Even though I had already decided I wasn’t voting for him in November, I watched Dick Cheney address his acolytes last night. Having only read his comments in print before, I was curious to see our vice president speak. But I also wanted to see some of the delegates because at this point, I'm genuinely baffled: what can they be thinking? These RNC delegates are not just supportive, they're inspired. They're so turned on at the thought of a second Bush term that they've taken a week out of their lives to travel across the country and listen to political speeches.
On TV, they looked like ordinary enough folks, the usual mix of fat and thin, conservatively dressed and lavishly costumed, vacant-eyed and intent. But watching them interrupt Cheney to chant "USA! USA! USA!" and "Flip flop! Flip flop!" and "Four more years! Four more years!", I grew more and more perplexed (and Cheney grew more and more annoyed. He makes it look like such a hassle, this seeking the consent of the governed). I thought: who are these people? The speakers are spending 90% of their time talking about how our lives will be in danger for the foreseeable future, and you're waving your arms over your heads like you're at a rock concert? What is it about Judge Doom up there saying evil men are after you that just makes you feel like dancin'?
I can understand exuberance in response to vision, the current that courses through you when you hear a man say "one day right there in Alabama little black boys and black girls will be able to join hands with little white boys and white girls as sisters and brothers." But Dick Cheney's vision was unredeemably dark, nothing but the black waters of war all the way to the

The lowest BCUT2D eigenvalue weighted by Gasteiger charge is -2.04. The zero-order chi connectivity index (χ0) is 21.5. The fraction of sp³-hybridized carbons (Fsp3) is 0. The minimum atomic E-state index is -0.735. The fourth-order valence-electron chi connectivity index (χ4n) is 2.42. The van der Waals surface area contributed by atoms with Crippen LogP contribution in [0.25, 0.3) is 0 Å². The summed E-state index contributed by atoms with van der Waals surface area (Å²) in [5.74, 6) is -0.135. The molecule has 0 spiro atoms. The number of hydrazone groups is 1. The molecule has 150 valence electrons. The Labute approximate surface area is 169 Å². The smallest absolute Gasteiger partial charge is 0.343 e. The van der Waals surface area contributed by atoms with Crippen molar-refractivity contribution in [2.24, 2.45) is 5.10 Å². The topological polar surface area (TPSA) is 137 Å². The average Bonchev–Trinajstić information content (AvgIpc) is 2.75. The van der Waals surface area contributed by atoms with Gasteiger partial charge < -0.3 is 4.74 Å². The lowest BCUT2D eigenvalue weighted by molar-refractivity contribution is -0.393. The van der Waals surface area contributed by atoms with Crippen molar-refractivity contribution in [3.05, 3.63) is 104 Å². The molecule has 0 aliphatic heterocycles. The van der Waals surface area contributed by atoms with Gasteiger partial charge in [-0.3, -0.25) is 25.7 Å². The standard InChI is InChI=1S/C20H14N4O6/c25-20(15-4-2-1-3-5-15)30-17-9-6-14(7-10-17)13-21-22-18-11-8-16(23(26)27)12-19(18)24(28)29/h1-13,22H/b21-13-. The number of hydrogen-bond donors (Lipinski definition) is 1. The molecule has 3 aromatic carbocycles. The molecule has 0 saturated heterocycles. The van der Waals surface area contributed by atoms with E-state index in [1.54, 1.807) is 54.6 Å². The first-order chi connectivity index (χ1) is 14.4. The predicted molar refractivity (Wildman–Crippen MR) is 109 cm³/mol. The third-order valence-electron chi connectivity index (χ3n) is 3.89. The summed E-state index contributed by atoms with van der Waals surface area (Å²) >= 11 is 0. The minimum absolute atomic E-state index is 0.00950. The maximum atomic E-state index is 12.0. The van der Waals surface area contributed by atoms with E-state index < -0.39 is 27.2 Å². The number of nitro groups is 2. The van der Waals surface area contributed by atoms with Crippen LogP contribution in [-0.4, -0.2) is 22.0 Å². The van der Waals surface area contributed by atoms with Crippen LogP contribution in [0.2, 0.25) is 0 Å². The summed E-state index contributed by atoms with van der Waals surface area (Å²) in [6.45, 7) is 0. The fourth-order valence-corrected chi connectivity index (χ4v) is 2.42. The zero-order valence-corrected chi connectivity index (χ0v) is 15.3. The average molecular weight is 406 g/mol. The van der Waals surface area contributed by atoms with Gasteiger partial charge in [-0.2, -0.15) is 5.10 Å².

horizon, not even a tiny green island of peace for us to aim at. It was a future without any possibility for compromise with dissenters-- such as, say, the world community. You could almost hear the festive crackle of bridges burning every time he growled "U.N.".
His is a world in which we as ordinary Americans can do nothing to make life better, safer, or fairer-- nothing except trust our leaders and kill our enemies. After all, as Zell Miller reminded protesters in his speech, "It is the soldier, not the agitator, who has given us the freedom to protest." Our leaders require nothing more of me than my acquiescence. That's something that's been bothering me ever since I heard John McCain wrap up his convention speech by saying, "Keep your courage." Our courage to do what? Except for the soldiers and their families, who embody courage in its rawest form, the rest of us haven't been asked to do a darn thing that might require courage. Surely I can help America in other ways than by shopping or killing. Mr. President, Mr. Vice President, please: inspire me. Exhort me. Encourage me. But don't just tell me to trust you and get out of the way.